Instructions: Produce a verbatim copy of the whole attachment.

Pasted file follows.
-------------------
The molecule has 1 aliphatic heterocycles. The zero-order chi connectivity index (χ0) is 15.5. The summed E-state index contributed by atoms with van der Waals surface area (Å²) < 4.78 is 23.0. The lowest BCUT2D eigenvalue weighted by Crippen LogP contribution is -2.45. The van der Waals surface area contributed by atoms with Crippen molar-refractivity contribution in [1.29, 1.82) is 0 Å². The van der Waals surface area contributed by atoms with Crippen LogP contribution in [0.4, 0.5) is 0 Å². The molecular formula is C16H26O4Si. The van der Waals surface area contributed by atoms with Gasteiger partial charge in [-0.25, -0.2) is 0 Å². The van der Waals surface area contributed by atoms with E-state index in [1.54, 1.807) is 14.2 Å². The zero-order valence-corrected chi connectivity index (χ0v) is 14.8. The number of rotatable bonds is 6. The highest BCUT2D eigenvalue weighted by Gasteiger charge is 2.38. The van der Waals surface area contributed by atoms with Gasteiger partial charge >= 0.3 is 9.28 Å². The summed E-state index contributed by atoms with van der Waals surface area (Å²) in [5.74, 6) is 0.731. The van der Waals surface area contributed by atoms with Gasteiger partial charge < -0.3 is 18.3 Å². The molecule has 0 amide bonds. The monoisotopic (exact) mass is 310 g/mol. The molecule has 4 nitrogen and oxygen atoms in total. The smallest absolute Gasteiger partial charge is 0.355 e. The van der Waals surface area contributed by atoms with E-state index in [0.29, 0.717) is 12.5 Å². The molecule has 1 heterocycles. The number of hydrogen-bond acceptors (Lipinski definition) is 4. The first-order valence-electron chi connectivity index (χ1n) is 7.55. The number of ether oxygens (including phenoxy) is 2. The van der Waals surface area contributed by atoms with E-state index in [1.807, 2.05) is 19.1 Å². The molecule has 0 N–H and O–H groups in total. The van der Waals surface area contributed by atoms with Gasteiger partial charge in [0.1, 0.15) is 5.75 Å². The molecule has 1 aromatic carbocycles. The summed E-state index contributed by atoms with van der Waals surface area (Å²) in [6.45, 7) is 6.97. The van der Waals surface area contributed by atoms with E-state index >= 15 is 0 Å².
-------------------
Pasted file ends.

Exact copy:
The molecule has 1 aliphatic heterocycles. The zero-order chi connectivity index (χ0) is 15.5. The summed E-state index contributed by atoms with van der Waals surface area (Å²) < 4.78 is 23.0. The lowest BCUT2D eigenvalue weighted by Crippen LogP contribution is -2.45. The van der Waals surface area contributed by atoms with Crippen molar-refractivity contribution in [1.29, 1.82) is 0 Å². The van der Waals surface area contributed by atoms with Crippen LogP contribution in [0.4, 0.5) is 0 Å². The molecular formula is C16H26O4Si. The van der Waals surface area contributed by atoms with Gasteiger partial charge in [-0.25, -0.2) is 0 Å². The van der Waals surface area contributed by atoms with E-state index in [1.54, 1.807) is 14.2 Å². The zero-order valence-corrected chi connectivity index (χ0v) is 14.8. The number of rotatable bonds is 6. The highest BCUT2D eigenvalue weighted by Gasteiger charge is 2.38. The van der Waals surface area contributed by atoms with Gasteiger partial charge >= 0.3 is 9.28 Å². The summed E-state index contributed by atoms with van der Waals surface area (Å²) in [5.74, 6) is 0.731. The van der Waals surface area contributed by atoms with Gasteiger partial charge < -0.3 is 18.3 Å². The molecule has 0 amide bonds. The monoisotopic (exact) mass is 310 g/mol. The molecule has 4 nitrogen and oxygen atoms in total. The smallest absolute Gasteiger partial charge is 0.355 e. The van der Waals surface area contributed by atoms with E-state index in [0.29, 0.717) is 12.5 Å². The molecule has 1 heterocycles. The number of hydrogen-bond acceptors (Lipinski definition) is 4. The first-order valence-electron chi connectivity index (χ1n) is 7.55. The number of ether oxygens (including phenoxy) is 2. The van der Waals surface area contributed by atoms with E-state index in [1.807, 2.05) is 19.1 Å². The molecule has 0 N–H and O–H groups in total. The van der Waals surface area contributed by atoms with Gasteiger partial charge in [0.1, 0.15) is 5.75 Å². The molecule has 1 aromatic carbocycles. The summed E-state index contributed by atoms with van der Waals surface area (Å²) in [6.45, 7) is 6.97. The van der Waals surface area contributed by atoms with E-state index >= 15 is 0 Å².